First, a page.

During these weekend drives, I came to find out that this guy has (present tense) HORRIBLE taste in music, clothes, and shoes, and that he’s five years younger than me. In fact, I found that the only first-impression criterion he met is that he’s liberal. Very, very liberal. (also present tense)

But I also found out that he loves kids and practicing random acts of kindness, is crazy intelligent, and that my son adored him. That I was kind of starting to adore him, too.

If you’re anything like me in this kind of situation, you may agree to go on a first date that turns out to be really lame, but for some crazy reason feel in your heart that a second date is in order. And then a third. And so on and so forth until one day, crazy upon crazy, you find yourself walking down the aisle towards this man who wears very bad shoes and doesn’t even know who the Misfits are.

I promise you, this is what you might find. Of course, you might not. But you might.

And a few years down the line, you may realize that sometimes it really does make things kind of tough that you can’t share musical references, that you sometimes feel a little too irksome over something as shallow as shoes, and that, on occasion, you will make a joke that he is too young to get.

It isn’t a one-way street, of course. Being forced during kitchen clean up time to listen to honkey tonk, British folk, or screaming once-twenty-year-old punk rockers who are now in their 40s and 50s with saggy tattoos probably isn’t too fun either.

It wouldn’t be fair of me to lie and say that these things end up not mattering. They do matter and, yes, it adds a few complications to the already-complicated institution of marriage when husband and wife don’t share some things in common. But it would also be unfair of me to act like these things matter-matter. Because they don’t. 

I’m not incredibly old, and I haven’t been married an incredibly long time. But I’m willing to bet that marriage, like the rest of life, happens in stages. In the early stages you simply don’t care about anything other than the overwhelming newlywed love you feel towards one another. In the tired middle years—which is where my husband and I now reside—you care about who takes out the garbage and gets up with the baby. During the initial empty-nest stage, I imagine you might want to be with someone you don’t mind sitting with in a too-quiet and kid-lonely house. Bonus points if you can hit the RV with that person and travel to places unknown without killing each other. And I’ll bet that during all of the stages of marriage, the infamous notion of a helpmeet comes into play far more than my 25-year-old self would ever have wanted to admit. If you aren’t familiar with the notion of a helpmeet, don’t google it. All I mean is: spouses who help one another. A wife who moves across the country for her husband’s job. A husband who endures four-hours of sleep each night for month’s on end so his wife can get some recuperative rest. Partners who, together, agree to tackle finances and kids (not literally) and heartbreaking 2am phone calls and bouts of occasional melancholy.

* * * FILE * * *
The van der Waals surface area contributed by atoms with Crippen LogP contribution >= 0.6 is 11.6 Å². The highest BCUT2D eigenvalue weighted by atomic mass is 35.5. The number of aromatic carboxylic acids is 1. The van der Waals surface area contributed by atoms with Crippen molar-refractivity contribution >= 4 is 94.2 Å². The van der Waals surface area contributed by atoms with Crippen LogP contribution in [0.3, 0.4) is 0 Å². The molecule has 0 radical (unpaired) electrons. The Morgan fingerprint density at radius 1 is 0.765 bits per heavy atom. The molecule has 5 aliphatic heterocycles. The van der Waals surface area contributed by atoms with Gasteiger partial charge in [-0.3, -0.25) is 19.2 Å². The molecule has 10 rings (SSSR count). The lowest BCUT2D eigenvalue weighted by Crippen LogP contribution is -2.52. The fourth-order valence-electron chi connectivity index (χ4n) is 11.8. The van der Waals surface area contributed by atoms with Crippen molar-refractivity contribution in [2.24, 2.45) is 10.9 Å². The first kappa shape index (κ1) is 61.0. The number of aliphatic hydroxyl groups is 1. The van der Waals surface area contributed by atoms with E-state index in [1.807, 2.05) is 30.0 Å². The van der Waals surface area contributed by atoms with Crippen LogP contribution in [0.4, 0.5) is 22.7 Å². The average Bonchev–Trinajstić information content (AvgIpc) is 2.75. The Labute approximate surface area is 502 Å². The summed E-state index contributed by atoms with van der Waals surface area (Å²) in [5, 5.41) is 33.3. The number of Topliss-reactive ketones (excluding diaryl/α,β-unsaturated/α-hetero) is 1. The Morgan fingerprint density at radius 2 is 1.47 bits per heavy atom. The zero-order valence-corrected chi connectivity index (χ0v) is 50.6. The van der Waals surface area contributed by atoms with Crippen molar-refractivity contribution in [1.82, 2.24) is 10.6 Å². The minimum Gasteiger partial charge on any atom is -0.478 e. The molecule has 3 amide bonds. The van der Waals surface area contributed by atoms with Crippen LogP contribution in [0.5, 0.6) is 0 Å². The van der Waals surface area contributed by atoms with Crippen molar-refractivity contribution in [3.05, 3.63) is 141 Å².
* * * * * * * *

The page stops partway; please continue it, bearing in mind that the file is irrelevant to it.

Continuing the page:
Shoes and music and even age matter so little when you get a call from the principal’s office. Or the hospital. Or the police.

You know this to be true when you stop to think about it, but thinking in the face of a first impression or first date is typically not done. In fact, I’m willing to bet we’re at our stupidest during the heady early months of dating.

If you’re in those stupid months right now, or hope soon to be, my “old and married” advice for you on this once-religious-now-Hallmark-secular holiday we call Valentine’s Day would be to not get too hung up on the particulars of things you’re not even going to have time for later in life anyway (trust me, you won’t. Unless by “music” you mean the Frozen soundtrack and by “shoes” you mean slippers.) I could see age being an important factor in some instances, but even age may not be as important as you think. I can’t really speak to the politics part of it since that particular assistant coach and I ended up being on (mostly) the same page. I can, however, point you to James Carville and Mary Matalin, who are apparently still very much in love. I don’t really know any other examples of polar political opposites, so take what you will from their odd little union.